This year it seems as though the race for Most Improved Player has more legitimate candidates than any race in recent memory. Jeremy Lin, Ersan Ilyasova, Nikola Pekovic, Ryan Anderson, and Greg Monroe are only a handful of the names in the conversation. But there is one candidate that is getting no ink (at least on this topic): Kevin Love.
That’s right, last year’s Most Improved Player should be in the running for this year’s award as well.
Wait a minute, is that even possible? Can one player really improve so drastically from one season to the next and win the award, only to improve once again the following season in a similarly extreme manner? It seems impossible…and that’s exactly why Love should be in the running for the award.
Love improved his numbers from 14.0 ppg and 11.0 rpg in 2009-2010 to 20.2 and 15.2, respectively, in 2010-2011. Love made the quintessential leap from average player to very good player, a move that most often garners attention for this award.
However, the fourth year player up in Minnesota has made an even more impressive leap this season: the one to franchise player.
Last year, when Love won the award, I thought Love was a damn good player, but he had plenty of faults. He had reached his ceiling. He was putting up great numbers, but for a terrible team. He was not the kind of player a franchise could build around.
Wrong. Wrong. Wrong.
Instead, he is 4th in the league in scoring at 26.5 and 2nd in rebounds at 13.5. He put up numbers in March that the NBA has never seen before, averaging 30.7 ppg and 13.9 rpg all while shooting 45% from 3.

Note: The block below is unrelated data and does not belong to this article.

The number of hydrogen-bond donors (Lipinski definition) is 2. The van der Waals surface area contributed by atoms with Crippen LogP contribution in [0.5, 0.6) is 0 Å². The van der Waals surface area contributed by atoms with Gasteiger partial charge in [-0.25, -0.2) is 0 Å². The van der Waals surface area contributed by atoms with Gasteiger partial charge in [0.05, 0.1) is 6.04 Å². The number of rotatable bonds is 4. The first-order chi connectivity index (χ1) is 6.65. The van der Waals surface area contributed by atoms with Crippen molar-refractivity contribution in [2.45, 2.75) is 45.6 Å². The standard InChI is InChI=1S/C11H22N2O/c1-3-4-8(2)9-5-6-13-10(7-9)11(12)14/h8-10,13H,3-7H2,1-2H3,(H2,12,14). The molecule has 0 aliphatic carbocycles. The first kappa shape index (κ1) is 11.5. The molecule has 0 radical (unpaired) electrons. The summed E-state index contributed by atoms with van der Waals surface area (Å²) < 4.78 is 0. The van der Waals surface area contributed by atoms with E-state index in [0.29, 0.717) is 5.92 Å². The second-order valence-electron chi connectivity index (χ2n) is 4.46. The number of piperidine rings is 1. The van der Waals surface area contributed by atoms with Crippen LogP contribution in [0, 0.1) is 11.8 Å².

Love is one of the most difficult players to defend in the league. His game can single-handedly change the shape of a game. His mere presence on the court makes countless others better. Sure, he doesn’t make his teammates better in terms of traditional measures, but just ask Pekovic, Wayne Ellington, Luke Ridnour along with Love’s other teammates what kind of effect he can have on their games. I guarantee they would tell you that the focus defenses put on him has led to infinitely more quality shots for everyone on the team.
Last year, Love put up great numbers on a horrendous team. This year, he is putting up once-in-a-generation numbers for a team that would be in playoff contention if not for its losing battle against the injury bug.
He has carried the Timberwolves from worst team in the league to playoff contender, all while he transformed from good to great.
The real problem is that, for whatever the reason, this transformation, arguably the toughest to achieve in sports, is rarely one that garners a player votes for Most Improved Player. Of course, Love is certainly getting his fair share of publicity, with several pundits listing him in the top 3 in the MVP race. And that’s the crux of the problem here: it is unthinkable that a player who is now considered one of the best in the game could really have improved that drastically…TWICE.
Believe it or not, it’s happening in front of your eyes and there is no indication Love is slowing down. Let’s just hope voters catch on in time for the voting for next season’s award.